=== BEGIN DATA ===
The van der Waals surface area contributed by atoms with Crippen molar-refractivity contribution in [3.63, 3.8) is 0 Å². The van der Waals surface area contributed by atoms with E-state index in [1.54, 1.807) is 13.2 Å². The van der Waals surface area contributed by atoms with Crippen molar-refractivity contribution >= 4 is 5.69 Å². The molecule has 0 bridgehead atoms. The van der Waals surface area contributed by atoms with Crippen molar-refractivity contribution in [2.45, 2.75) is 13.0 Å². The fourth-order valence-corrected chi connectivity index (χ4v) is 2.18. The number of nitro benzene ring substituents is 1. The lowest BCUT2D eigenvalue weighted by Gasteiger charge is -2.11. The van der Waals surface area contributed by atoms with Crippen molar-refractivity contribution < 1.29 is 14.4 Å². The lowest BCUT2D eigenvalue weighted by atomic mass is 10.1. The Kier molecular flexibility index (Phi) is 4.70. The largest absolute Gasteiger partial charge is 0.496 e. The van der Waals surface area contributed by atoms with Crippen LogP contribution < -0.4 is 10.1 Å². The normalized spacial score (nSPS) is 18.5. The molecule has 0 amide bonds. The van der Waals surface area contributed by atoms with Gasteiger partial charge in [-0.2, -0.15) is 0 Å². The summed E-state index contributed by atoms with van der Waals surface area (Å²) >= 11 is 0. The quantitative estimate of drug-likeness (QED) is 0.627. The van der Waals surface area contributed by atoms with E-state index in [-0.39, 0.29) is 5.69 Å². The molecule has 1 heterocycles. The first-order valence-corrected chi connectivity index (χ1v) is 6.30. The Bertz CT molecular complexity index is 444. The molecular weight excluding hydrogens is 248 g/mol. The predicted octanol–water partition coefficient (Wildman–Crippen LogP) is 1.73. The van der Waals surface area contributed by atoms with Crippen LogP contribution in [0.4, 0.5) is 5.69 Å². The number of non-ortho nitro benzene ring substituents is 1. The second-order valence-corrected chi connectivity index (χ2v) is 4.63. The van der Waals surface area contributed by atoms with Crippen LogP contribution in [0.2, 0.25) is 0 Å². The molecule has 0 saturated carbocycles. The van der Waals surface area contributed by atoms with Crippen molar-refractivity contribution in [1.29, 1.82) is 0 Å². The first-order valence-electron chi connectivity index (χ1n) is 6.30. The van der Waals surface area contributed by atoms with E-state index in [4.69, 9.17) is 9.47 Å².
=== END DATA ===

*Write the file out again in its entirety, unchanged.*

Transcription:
The van der Waals surface area contributed by atoms with Crippen molar-refractivity contribution in [3.63, 3.8) is 0 Å². The van der Waals surface area contributed by atoms with E-state index in [1.54, 1.807) is 13.2 Å². The van der Waals surface area contributed by atoms with Crippen molar-refractivity contribution >= 4 is 5.69 Å². The molecule has 0 bridgehead atoms. The van der Waals surface area contributed by atoms with Crippen molar-refractivity contribution in [2.45, 2.75) is 13.0 Å². The fourth-order valence-corrected chi connectivity index (χ4v) is 2.18. The number of nitro benzene ring substituents is 1. The lowest BCUT2D eigenvalue weighted by Gasteiger charge is -2.11. The van der Waals surface area contributed by atoms with Crippen molar-refractivity contribution < 1.29 is 14.4 Å². The lowest BCUT2D eigenvalue weighted by atomic mass is 10.1. The Kier molecular flexibility index (Phi) is 4.70. The largest absolute Gasteiger partial charge is 0.496 e. The van der Waals surface area contributed by atoms with Crippen LogP contribution < -0.4 is 10.1 Å². The normalized spacial score (nSPS) is 18.5. The molecule has 0 amide bonds. The van der Waals surface area contributed by atoms with Gasteiger partial charge in [-0.2, -0.15) is 0 Å². The summed E-state index contributed by atoms with van der Waals surface area (Å²) >= 11 is 0. The quantitative estimate of drug-likeness (QED) is 0.627. The van der Waals surface area contributed by atoms with E-state index in [-0.39, 0.29) is 5.69 Å². The molecule has 1 heterocycles. The first-order valence-corrected chi connectivity index (χ1v) is 6.30. The Bertz CT molecular complexity index is 444. The molecular weight excluding hydrogens is 248 g/mol. The predicted octanol–water partition coefficient (Wildman–Crippen LogP) is 1.73. The van der Waals surface area contributed by atoms with Crippen LogP contribution in [0.4, 0.5) is 5.69 Å². The number of non-ortho nitro benzene ring substituents is 1. The second-order valence-corrected chi connectivity index (χ2v) is 4.63. The van der Waals surface area contributed by atoms with Crippen LogP contribution in [0.2, 0.25) is 0 Å². The molecule has 0 saturated carbocycles. The van der Waals surface area contributed by atoms with Crippen molar-refractivity contribution in [1.29, 1.82) is 0 Å². The first-order valence-electron chi connectivity index (χ1n) is 6.30. The van der Waals surface area contributed by atoms with E-state index in [4.69, 9.17) is 9.47 Å².